For many, the surge in social media use in recent years has been an awful contradiction — rather than making people more friendly, it has tended to cut them off, cause division and fuel anger and resentment, not sociability.

But as Europe adjusts to the reality of self-isolation, there are signs social media can bring out the best in people, not just the boastful or argumentative bits many decry.

On Twitter, alongside advice on working from home or looking after elderly relatives, users are opening their direct messages, allowing anyone to contact them, and inviting those who want to talk or share concerns to get in touch.

(Editing by Alexandra Hudson)

Harvey Weinstein jury selection: bias, big data and ‘likes’

By Tom Hals

(Reuters) – When lawyers in the Harvey Weinstein rape trial question potential jurors on Thursday, they may already know who has used the #MeToo hashtag on Twitter or criticized victims of sexual harassment in a Facebook discussion.

The intersection of big data capabilities and prevalence of social media has transformed the business of jury research in the United States, which once meant gleaning information about potential jurors from car bumper stickers or the appearance of a home.

Now, consultants scour Facebook, Twitter, Reddit and other social media platforms for hard-to-find comments or “likes” in discussion groups or even selfies of a juror wearing a potentially biased t-shirt.

“This is a whole new generation of information than we had in the past,” said Jeffrey Frederick, the director of Jury Research Services at the National Legal Research Group Inc.

The techniques seem tailor-made for the Weinstein trial, which has become a focal point for #MeToo, the social media movement that has exposed sexual misconduct by powerful men in business, politics and entertainment.

Weinstein, 67, has pleaded not guilty to charges of assaulting two women. The once-powerful movie producer faces life in prison if convicted on the most serious charge, predatory sexual assault.

On Thursday, the legal teams will begin questioning potential jurors, a process known as voir dire. More than 100 people passed an initial screening and the identities of many of those people have been known publicly for days, allowing for extensive background research.

Mark Geragos, a defense lawyer, said it is almost malpractice to ignore jurors’ online activity, particularly in high-profile cases.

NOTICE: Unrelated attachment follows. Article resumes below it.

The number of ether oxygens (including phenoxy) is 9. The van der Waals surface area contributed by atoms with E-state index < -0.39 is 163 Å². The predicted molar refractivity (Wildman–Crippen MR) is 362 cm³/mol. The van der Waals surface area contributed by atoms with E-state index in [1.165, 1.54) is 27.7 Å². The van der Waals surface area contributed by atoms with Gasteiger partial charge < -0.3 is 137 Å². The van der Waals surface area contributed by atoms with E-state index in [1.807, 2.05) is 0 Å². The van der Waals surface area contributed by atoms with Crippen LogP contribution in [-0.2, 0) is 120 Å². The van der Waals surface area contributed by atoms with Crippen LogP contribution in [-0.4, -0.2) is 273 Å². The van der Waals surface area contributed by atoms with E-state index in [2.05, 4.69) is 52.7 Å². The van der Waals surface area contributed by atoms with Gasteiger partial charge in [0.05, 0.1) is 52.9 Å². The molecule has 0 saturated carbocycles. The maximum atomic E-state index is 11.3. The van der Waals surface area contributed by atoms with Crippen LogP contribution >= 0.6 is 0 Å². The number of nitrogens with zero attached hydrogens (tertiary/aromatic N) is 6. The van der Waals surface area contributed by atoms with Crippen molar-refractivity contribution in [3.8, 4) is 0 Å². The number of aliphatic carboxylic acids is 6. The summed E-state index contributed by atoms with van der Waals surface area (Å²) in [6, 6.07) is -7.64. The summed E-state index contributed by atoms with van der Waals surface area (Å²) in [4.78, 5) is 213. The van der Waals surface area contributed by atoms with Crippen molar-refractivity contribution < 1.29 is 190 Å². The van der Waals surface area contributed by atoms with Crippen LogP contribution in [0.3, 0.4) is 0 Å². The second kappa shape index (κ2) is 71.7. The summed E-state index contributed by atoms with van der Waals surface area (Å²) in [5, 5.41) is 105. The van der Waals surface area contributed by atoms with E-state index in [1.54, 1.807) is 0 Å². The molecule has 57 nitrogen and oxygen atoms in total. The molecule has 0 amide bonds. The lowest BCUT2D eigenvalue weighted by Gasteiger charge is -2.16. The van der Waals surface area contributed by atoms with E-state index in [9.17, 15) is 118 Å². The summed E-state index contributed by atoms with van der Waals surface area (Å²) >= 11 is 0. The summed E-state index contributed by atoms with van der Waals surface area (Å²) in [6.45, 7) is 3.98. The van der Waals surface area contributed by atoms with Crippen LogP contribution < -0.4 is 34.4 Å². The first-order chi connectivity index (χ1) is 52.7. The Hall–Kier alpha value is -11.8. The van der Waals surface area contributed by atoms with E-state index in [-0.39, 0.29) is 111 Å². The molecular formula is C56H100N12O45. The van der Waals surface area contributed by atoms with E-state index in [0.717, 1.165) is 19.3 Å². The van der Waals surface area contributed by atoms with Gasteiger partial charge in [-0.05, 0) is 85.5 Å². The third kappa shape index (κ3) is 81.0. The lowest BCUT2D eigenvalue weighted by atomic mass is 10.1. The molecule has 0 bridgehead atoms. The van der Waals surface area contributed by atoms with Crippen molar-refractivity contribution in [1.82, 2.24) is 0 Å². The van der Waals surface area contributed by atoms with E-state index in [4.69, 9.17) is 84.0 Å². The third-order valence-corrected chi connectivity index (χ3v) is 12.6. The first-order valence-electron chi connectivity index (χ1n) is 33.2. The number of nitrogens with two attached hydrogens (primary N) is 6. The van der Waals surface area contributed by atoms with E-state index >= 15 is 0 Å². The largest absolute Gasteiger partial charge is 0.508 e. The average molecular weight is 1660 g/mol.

When Geragos was representing Scott Peterson, who was later found guilty of the 2002 murder of his pregnant wife Laci, it came to light that a woman told an internet chatroom she had duped both legal teams to get on the California jury.

“You just never know if someone is telling the truth,” said Geragos.

Weinstein’s lawyer, Donna Rotunno, told Reuters recently that her team was considering hiring a firm to investigate jurors’ social media use to weed out bias.

The Manhattan District Attorney’s office does not use jury consultants and office spokesman Danny Frost declined to comment if prosecutors were reviewing potential jurors’ social media.

Frederick’s firm, which has not been involved in the Weinstein case, creates huge databases of online activity relevant to a case, drilling down into interactions that do not appear in a user’s social media timeline. His firm combs through Facebook news articles about a particular case or topic, cataloging every comment, reply, share as well as emojis or “likes,” in the hopes some were posted by a potential juror.

“The social media aspect can be enormously helpful in looking at people’s political motives,” said defense attorney Michael Bachner. He said Weinstein’s team will probably want to know about a potential juror’s ties to women’s causes, with “#MeToo being the obvious one.”

Consultants only use public information and focus on those with extremist views, said Roy Futterman of consulting firm DOAR.

“You’re looking for the worst juror,” he said.

Julieanne Himelstein, a former federal prosecutor, said the best vetting tool remains a lawyer’s questioning of a potential juror in the courtroom.

“That trumps all the sophisticated intelligence gathering anyone can do,” said Himelstein.

But trial veterans said that potential jurors are reluctant to admit unpopular viewpoints during voir dire, such as skepticism about workplace sexual harassment.

During questioning in a trial involving a drug company, consultant Christina Marinakis recalled a potential juror who said he did not have negative feelings toward pharmaceutical companies.

“We found he had a blog where he was just going off on capitalism and Corporate America and pharmaceutical companies especially,” said Marinakis, the director of jury research for Litigation Insights. The juror was dismissed.

Marinakis said the blog was written under a username, and only came to light by digging through the juror’s social media for references to pseudonyms.

Lawyers can reject an unlimited number of potential jurors if they show bias. Each side can typically use “peremptory” challenges to eliminate up to three potential jurors they believe will be unsympathetic, without providing a reason.

In a Canadian civil trial, jury consulting firm Vijilent discovered that a potential juror who appeared to be a stay-at-home mom with no history of social activism, in fact had been arrested three times for civil disobedience while promoting the causes of indigenous people.

“Unless you got into her social media, you wouldn’t have known that information,” said Vijilent founder Rosanna Garcia.

(Reporting by Tom Hals; additional reporting by Brendan Pierson and Gabriella Borter in New York; Editing by Noeleen Walder and Rosalba O’Brien)